Platinum rose to its strongest level in four months on Wednesday and sister metal palladium held near its highest since September 2011 on growing hopes the global economy was on the mend, while gains in equities hurt gold's safe-haven appeal.
Platinum and palladium have outperformed gold so far this year on an improving economic outlook, and after mining disruptions in South Africa as well as a drop in supply from Russia triggered fears of a deficit. Both metals are used in jewellery and auto catalysts.
Palladium is expected to set a record average high this year and platinum is seen posting its best price performance in two years as South Africa's supply problems worsen and the economic cycle starts to favour industrial metals, a Reuters poll showed.
Platinum hit a high of $1,714.75 an ounce and was at $1,712.99 by 0257 GMT, up $7.00. It powered to a record $2,290 in early 2008 after a power crisis in main producer South Africa disrupted mining and sparked fears of a supply deficit.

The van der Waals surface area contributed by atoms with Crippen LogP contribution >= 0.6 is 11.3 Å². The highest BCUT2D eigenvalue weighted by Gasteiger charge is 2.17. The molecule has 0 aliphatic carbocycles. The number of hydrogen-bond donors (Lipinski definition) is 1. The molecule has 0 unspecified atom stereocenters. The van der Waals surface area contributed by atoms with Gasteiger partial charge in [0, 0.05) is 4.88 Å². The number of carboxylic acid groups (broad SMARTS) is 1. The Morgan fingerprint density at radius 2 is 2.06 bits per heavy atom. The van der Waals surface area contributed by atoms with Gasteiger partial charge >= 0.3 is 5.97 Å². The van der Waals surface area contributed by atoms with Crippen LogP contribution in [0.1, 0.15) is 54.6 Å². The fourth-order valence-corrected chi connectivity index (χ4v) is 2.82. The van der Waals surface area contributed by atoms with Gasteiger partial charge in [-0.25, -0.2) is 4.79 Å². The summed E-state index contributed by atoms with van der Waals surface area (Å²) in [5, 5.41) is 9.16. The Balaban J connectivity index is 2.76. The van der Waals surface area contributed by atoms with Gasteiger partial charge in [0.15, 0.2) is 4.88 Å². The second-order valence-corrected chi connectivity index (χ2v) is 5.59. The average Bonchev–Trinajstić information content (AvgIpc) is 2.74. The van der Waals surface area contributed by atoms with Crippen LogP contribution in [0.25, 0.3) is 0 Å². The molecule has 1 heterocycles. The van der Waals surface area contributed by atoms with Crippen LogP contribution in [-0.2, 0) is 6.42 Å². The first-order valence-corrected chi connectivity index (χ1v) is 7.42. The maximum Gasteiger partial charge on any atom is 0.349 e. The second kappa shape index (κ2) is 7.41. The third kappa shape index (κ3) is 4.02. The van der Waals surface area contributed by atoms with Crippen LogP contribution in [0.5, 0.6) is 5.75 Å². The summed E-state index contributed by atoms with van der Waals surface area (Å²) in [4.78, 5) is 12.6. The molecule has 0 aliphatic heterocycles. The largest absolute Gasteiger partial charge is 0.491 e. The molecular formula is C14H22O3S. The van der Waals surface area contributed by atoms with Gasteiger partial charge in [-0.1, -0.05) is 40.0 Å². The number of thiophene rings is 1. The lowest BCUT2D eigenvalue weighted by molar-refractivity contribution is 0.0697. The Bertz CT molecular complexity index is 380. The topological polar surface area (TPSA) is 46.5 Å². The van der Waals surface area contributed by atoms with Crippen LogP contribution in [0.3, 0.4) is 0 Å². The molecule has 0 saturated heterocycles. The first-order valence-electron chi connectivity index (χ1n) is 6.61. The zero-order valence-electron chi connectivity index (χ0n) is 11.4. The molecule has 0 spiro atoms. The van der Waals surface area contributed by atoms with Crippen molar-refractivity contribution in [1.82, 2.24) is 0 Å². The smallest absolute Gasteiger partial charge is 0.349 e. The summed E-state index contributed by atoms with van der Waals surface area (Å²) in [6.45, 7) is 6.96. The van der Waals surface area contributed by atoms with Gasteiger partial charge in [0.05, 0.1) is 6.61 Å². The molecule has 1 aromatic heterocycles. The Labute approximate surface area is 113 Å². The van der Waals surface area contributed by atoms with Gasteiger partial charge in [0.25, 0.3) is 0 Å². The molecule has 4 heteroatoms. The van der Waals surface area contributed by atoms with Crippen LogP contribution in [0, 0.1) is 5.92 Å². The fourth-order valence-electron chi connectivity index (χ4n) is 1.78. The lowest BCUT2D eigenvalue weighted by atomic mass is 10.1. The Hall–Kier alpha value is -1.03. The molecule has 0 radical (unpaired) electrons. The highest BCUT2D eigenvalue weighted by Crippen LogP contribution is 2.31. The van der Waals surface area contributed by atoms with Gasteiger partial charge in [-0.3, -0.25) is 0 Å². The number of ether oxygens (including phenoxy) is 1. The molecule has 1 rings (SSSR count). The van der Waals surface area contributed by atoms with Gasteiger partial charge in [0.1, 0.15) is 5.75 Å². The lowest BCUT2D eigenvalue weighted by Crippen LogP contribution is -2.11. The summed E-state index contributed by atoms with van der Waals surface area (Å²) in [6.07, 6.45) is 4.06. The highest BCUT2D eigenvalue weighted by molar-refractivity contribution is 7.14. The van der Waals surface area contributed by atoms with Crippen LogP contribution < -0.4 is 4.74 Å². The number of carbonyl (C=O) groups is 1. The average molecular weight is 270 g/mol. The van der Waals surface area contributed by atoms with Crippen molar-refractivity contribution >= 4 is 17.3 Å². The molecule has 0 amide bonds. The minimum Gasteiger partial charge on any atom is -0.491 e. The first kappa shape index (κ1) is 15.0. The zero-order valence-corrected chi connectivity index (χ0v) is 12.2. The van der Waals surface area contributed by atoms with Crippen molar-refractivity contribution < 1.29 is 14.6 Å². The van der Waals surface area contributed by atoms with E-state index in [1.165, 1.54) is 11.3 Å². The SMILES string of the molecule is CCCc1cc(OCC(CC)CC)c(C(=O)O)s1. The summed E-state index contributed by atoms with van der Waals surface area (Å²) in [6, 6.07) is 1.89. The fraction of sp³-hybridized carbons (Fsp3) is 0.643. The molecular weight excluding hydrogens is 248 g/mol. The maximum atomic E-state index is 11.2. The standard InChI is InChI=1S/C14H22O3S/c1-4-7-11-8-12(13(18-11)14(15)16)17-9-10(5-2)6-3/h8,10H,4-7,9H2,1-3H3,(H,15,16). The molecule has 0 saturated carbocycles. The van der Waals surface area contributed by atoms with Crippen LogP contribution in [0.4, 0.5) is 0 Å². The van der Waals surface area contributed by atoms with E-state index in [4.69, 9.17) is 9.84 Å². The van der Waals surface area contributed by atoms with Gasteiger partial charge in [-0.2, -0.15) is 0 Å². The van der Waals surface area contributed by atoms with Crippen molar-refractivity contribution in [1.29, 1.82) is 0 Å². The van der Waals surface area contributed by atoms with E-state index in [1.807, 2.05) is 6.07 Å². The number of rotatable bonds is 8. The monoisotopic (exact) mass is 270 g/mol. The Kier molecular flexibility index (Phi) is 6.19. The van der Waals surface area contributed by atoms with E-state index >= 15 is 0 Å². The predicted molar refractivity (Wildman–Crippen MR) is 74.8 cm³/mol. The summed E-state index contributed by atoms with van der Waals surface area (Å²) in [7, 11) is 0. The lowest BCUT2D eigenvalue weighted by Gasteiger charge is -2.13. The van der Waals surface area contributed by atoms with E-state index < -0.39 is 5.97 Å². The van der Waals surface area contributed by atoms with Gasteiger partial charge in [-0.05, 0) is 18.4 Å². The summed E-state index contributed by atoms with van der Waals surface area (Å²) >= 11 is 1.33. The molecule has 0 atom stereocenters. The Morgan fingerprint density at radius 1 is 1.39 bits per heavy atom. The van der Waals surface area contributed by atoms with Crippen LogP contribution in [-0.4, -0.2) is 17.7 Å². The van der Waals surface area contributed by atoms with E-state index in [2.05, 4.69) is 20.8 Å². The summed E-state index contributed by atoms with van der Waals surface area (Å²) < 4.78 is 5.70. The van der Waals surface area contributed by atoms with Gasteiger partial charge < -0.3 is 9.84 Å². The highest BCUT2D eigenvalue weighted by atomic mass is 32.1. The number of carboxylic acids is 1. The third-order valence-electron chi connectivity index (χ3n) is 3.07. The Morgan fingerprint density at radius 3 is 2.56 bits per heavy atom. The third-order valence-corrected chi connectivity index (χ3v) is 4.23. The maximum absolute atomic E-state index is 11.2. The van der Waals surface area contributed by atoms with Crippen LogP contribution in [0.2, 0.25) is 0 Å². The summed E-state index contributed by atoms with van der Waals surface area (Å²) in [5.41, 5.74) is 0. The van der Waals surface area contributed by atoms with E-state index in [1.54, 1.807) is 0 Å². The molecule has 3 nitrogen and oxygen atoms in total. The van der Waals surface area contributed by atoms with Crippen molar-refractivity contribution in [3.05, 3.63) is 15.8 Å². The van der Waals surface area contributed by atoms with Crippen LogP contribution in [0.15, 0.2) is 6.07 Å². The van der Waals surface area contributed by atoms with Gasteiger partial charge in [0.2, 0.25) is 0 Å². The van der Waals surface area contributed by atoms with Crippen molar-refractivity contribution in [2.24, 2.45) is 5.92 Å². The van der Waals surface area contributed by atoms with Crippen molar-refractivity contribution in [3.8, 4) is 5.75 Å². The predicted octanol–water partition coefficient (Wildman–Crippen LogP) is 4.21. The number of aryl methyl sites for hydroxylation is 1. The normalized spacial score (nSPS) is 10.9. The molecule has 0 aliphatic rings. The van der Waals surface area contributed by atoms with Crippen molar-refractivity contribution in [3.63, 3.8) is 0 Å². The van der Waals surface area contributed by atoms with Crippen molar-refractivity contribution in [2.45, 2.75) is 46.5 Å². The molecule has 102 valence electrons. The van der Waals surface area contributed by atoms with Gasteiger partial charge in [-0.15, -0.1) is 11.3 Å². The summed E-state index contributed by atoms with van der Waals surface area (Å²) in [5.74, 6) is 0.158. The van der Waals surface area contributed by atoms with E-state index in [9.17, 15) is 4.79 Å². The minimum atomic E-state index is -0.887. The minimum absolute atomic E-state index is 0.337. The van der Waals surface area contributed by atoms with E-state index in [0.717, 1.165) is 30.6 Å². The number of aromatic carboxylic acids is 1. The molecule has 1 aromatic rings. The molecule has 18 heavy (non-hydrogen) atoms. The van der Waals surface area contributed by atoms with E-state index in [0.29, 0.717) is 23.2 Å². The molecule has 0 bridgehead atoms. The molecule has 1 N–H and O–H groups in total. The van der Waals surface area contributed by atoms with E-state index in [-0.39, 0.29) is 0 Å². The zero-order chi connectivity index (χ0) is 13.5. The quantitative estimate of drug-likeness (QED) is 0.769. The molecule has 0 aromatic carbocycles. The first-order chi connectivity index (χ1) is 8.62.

Palladium rose $1.05 an ounce to $764.49, after rising as high as 766.22 an ounce on Tuesday.
"It is quite clear that this year, the demand will (exceed) supply. I think we are seeing steady buying actually. There's a steady flow into those metals from investors all around," said Yuichi Ikemizu, branch manager for Standard Bank in Tokyo.
"I think we could try $1,750 for platinum and for palladium, the target is $800," said Ikemizu, referring to the short-term resistance levels.
Data showed on Tuesday the vast U.S. services sector expanded again last month, extending a three-year run of growth, while European business optimism hit an eight-month high, suggesting the euro zone economy is starting to recover.
Gold was little changed at $1,673.11 an ounce after it failed to sustain Tuesday's initial rise as U.S. stocks gained on stronger-than-expected earnings. U.S. gold was also little changed at $1,674.10.
Shares in Asia recovered on Wednesday as solid euro zone data calmed nerves jarred by potential political turmoil derailing the region's efforts to resolve its debt crisis, while the prospect of a dovish new governor for the Bank of Japan